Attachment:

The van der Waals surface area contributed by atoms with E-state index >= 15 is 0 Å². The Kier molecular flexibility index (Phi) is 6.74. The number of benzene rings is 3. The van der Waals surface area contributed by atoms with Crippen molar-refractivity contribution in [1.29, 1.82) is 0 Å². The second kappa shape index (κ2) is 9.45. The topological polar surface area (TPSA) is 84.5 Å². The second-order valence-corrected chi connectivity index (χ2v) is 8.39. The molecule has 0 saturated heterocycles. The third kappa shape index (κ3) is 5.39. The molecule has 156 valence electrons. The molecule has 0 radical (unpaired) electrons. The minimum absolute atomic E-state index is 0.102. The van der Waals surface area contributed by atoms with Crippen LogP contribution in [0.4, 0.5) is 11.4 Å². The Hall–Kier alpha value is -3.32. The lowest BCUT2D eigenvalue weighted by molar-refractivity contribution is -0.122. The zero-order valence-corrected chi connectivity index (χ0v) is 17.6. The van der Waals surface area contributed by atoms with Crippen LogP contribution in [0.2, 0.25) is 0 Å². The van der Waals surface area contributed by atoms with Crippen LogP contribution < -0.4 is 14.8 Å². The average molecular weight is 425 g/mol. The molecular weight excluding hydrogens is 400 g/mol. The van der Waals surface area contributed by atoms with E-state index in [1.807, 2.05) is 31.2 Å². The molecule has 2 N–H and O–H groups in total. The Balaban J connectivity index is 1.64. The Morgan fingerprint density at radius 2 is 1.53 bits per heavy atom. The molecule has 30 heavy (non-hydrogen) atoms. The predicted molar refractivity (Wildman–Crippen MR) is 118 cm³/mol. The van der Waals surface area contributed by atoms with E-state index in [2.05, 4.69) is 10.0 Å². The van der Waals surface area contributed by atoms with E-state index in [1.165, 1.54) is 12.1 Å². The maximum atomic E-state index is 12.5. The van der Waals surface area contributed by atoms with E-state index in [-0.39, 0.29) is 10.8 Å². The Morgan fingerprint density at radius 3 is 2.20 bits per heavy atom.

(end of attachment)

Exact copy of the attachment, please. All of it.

The van der Waals surface area contributed by atoms with E-state index >= 15 is 0 Å². The Kier molecular flexibility index (Phi) is 6.74. The number of benzene rings is 3. The van der Waals surface area contributed by atoms with Crippen molar-refractivity contribution in [1.29, 1.82) is 0 Å². The second kappa shape index (κ2) is 9.45. The topological polar surface area (TPSA) is 84.5 Å². The second-order valence-corrected chi connectivity index (χ2v) is 8.39. The molecule has 0 saturated heterocycles. The third kappa shape index (κ3) is 5.39. The molecule has 156 valence electrons. The molecule has 0 radical (unpaired) electrons. The minimum absolute atomic E-state index is 0.102. The van der Waals surface area contributed by atoms with Crippen LogP contribution in [0.4, 0.5) is 11.4 Å². The Hall–Kier alpha value is -3.32. The lowest BCUT2D eigenvalue weighted by molar-refractivity contribution is -0.122. The zero-order valence-corrected chi connectivity index (χ0v) is 17.6. The van der Waals surface area contributed by atoms with Crippen LogP contribution in [0.2, 0.25) is 0 Å². The van der Waals surface area contributed by atoms with Crippen LogP contribution < -0.4 is 14.8 Å². The average molecular weight is 425 g/mol. The molecular weight excluding hydrogens is 400 g/mol. The van der Waals surface area contributed by atoms with E-state index in [1.807, 2.05) is 31.2 Å². The molecule has 2 N–H and O–H groups in total. The Balaban J connectivity index is 1.64. The Morgan fingerprint density at radius 2 is 1.53 bits per heavy atom. The molecule has 30 heavy (non-hydrogen) atoms. The predicted molar refractivity (Wildman–Crippen MR) is 118 cm³/mol. The van der Waals surface area contributed by atoms with E-state index in [2.05, 4.69) is 10.0 Å². The van der Waals surface area contributed by atoms with E-state index in [1.165, 1.54) is 12.1 Å². The maximum atomic E-state index is 12.5. The van der Waals surface area contributed by atoms with E-state index in [-0.39, 0.29) is 10.8 Å². The Morgan fingerprint density at radius 3 is 2.20 bits per heavy atom.